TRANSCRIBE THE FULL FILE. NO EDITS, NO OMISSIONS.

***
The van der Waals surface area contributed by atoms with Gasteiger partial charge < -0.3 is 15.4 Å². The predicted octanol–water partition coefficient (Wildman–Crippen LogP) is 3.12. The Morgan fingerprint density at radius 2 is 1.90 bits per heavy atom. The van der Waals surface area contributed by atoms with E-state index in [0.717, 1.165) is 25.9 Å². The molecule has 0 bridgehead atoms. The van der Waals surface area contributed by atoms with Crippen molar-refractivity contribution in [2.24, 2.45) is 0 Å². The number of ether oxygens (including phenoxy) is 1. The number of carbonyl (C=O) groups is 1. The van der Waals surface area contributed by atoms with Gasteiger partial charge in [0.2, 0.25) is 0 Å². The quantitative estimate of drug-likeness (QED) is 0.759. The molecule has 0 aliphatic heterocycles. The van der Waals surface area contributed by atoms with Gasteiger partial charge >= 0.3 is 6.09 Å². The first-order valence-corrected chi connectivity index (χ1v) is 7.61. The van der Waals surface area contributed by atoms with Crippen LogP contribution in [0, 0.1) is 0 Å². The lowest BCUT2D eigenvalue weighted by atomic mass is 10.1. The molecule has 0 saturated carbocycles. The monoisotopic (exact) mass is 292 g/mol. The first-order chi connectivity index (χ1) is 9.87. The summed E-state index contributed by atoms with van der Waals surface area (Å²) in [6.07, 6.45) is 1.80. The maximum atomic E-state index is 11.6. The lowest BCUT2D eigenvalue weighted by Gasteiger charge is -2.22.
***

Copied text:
The van der Waals surface area contributed by atoms with Gasteiger partial charge < -0.3 is 15.4 Å². The predicted octanol–water partition coefficient (Wildman–Crippen LogP) is 3.12. The Morgan fingerprint density at radius 2 is 1.90 bits per heavy atom. The van der Waals surface area contributed by atoms with E-state index in [0.717, 1.165) is 25.9 Å². The molecule has 0 bridgehead atoms. The van der Waals surface area contributed by atoms with Crippen molar-refractivity contribution in [2.24, 2.45) is 0 Å². The number of ether oxygens (including phenoxy) is 1. The number of carbonyl (C=O) groups is 1. The van der Waals surface area contributed by atoms with Gasteiger partial charge in [0.2, 0.25) is 0 Å². The quantitative estimate of drug-likeness (QED) is 0.759. The molecule has 0 aliphatic heterocycles. The van der Waals surface area contributed by atoms with Gasteiger partial charge >= 0.3 is 6.09 Å². The first-order valence-corrected chi connectivity index (χ1v) is 7.61. The van der Waals surface area contributed by atoms with Crippen LogP contribution in [0, 0.1) is 0 Å². The lowest BCUT2D eigenvalue weighted by atomic mass is 10.1. The molecule has 0 saturated carbocycles. The monoisotopic (exact) mass is 292 g/mol. The first-order chi connectivity index (χ1) is 9.87. The summed E-state index contributed by atoms with van der Waals surface area (Å²) in [6.07, 6.45) is 1.80. The maximum atomic E-state index is 11.6. The lowest BCUT2D eigenvalue weighted by Gasteiger charge is -2.22.